Older individuals throughout the world suffering from liver spots or age spots, and other age-related skin darkening conditions, are increasingly turning to skin lightening formulations in an effort to maintain what is perceived to be clearer and more youthful looking skin.
While Scarguard shrinks the size of a scar, Scarlight MD lightens the scar's appearance and can also be used to lighten under-eye circles, age spots, liver spots and freckles.
Still no word from ITV as to why they based a prime time series around a rude OAP with liver spots. I demand an explanation.
8:43 a.m.: Lucas Road, runaway dog, white English pointer with liver spots, name is Secret.
Age spots (also called "liver spots," although they have no connection with the liver) are caused by the sun.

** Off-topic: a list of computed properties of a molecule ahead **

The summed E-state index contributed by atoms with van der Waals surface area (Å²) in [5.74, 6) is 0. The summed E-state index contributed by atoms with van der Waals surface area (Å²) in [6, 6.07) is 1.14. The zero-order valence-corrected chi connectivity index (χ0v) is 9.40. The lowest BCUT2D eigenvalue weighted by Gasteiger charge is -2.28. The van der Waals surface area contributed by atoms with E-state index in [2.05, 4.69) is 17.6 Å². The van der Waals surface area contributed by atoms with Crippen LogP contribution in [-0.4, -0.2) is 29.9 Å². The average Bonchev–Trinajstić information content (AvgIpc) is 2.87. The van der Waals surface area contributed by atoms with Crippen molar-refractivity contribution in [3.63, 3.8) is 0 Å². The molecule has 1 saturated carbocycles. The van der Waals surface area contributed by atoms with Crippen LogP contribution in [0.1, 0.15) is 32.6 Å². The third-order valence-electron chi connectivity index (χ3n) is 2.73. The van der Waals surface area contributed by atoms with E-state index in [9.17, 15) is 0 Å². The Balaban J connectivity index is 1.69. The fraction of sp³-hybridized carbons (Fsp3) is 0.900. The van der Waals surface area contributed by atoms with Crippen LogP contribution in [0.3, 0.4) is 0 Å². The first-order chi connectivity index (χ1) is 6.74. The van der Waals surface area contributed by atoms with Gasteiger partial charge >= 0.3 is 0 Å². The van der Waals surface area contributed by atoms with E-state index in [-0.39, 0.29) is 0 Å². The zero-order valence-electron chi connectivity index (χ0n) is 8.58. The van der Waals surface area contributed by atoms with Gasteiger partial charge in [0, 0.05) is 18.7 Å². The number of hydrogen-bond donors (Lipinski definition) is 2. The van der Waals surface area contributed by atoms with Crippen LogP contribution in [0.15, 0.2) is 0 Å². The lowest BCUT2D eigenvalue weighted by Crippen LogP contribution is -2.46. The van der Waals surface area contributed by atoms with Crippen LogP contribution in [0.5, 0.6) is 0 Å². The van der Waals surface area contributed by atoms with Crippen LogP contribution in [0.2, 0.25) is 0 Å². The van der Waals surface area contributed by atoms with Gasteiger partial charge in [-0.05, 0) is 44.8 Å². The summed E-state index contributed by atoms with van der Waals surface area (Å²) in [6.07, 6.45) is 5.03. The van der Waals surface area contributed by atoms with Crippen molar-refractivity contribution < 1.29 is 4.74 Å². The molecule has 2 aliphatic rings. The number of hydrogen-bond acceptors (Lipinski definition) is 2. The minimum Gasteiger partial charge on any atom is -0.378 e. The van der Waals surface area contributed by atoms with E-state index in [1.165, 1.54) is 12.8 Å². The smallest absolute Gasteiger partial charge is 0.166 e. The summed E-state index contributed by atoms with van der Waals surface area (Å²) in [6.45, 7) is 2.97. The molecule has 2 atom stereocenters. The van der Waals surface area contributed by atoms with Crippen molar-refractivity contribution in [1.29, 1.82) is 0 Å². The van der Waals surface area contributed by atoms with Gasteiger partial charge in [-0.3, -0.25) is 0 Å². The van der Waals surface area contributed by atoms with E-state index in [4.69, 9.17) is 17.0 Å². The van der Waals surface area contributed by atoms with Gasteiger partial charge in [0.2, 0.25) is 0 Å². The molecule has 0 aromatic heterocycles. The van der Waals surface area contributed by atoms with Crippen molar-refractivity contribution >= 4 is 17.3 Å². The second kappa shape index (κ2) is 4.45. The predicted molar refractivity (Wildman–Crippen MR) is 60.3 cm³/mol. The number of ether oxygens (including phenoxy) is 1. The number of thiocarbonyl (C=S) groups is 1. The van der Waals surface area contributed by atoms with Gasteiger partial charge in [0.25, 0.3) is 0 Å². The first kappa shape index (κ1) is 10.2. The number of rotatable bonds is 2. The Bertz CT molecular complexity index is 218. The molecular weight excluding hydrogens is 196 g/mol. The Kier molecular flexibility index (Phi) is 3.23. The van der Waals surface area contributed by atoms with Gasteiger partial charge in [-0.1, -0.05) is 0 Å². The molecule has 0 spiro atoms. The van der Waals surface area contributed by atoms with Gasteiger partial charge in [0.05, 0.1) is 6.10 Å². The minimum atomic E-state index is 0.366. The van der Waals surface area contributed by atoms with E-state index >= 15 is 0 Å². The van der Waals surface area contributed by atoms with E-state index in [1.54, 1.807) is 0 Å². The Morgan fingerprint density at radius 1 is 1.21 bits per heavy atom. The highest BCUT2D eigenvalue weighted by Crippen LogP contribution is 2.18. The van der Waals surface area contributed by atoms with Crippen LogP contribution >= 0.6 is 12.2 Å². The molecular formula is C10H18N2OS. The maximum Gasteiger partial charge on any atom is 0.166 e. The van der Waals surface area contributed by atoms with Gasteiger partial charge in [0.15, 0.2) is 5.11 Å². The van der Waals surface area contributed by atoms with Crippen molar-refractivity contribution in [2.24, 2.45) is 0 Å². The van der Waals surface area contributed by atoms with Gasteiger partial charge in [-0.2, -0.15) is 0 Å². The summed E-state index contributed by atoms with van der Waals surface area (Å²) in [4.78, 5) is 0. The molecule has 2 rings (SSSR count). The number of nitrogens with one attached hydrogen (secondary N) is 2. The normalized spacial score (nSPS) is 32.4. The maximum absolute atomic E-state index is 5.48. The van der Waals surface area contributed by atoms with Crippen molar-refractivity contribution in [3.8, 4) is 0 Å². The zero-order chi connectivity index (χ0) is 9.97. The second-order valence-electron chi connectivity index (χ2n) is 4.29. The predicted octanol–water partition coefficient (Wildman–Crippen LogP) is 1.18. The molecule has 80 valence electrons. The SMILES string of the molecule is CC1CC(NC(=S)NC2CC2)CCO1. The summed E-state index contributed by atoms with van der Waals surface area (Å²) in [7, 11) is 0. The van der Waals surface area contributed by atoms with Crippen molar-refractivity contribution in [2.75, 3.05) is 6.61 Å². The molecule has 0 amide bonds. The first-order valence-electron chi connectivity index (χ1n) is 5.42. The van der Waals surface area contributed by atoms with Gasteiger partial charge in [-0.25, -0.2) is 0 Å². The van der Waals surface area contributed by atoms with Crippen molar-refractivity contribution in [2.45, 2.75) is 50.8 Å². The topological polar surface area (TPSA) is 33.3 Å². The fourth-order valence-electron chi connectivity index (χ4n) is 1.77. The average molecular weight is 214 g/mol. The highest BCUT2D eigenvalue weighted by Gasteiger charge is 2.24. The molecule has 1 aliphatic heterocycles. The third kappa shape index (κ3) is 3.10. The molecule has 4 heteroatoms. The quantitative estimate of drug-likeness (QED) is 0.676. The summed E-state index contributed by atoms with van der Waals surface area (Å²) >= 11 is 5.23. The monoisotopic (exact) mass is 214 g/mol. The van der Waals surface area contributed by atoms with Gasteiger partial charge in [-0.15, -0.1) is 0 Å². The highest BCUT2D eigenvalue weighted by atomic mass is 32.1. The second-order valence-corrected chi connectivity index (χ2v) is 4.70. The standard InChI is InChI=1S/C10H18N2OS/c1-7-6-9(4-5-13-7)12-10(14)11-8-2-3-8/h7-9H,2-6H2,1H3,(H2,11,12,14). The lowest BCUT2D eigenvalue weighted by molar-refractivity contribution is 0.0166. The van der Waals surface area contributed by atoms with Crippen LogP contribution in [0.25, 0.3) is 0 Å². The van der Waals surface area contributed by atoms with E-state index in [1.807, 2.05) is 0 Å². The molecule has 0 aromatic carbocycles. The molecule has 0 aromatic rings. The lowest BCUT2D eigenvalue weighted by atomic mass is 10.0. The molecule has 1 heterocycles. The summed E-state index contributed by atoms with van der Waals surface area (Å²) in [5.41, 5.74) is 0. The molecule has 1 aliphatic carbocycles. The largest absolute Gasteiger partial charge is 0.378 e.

Q MY mother is terribly concerned about liver spots she has on her hands.
." I mumble, minutely examining the liver spots I've noticed appearing on the backs of my hands recently.
The gel formula is also effective on other hyperpigmented skin, the company says, and can be used to lighten such skin discolorations as age spots, liver spots, freckles and even dark circles under the eyes.
According to the BusinessWeek article, while the baby boomer generation is comfortable with the aging process, they still want to look and be healthy--they want to age "successfully." "Many consumers experiencing their first liver spots and crows feet are actually comfortable in their skin," the article said.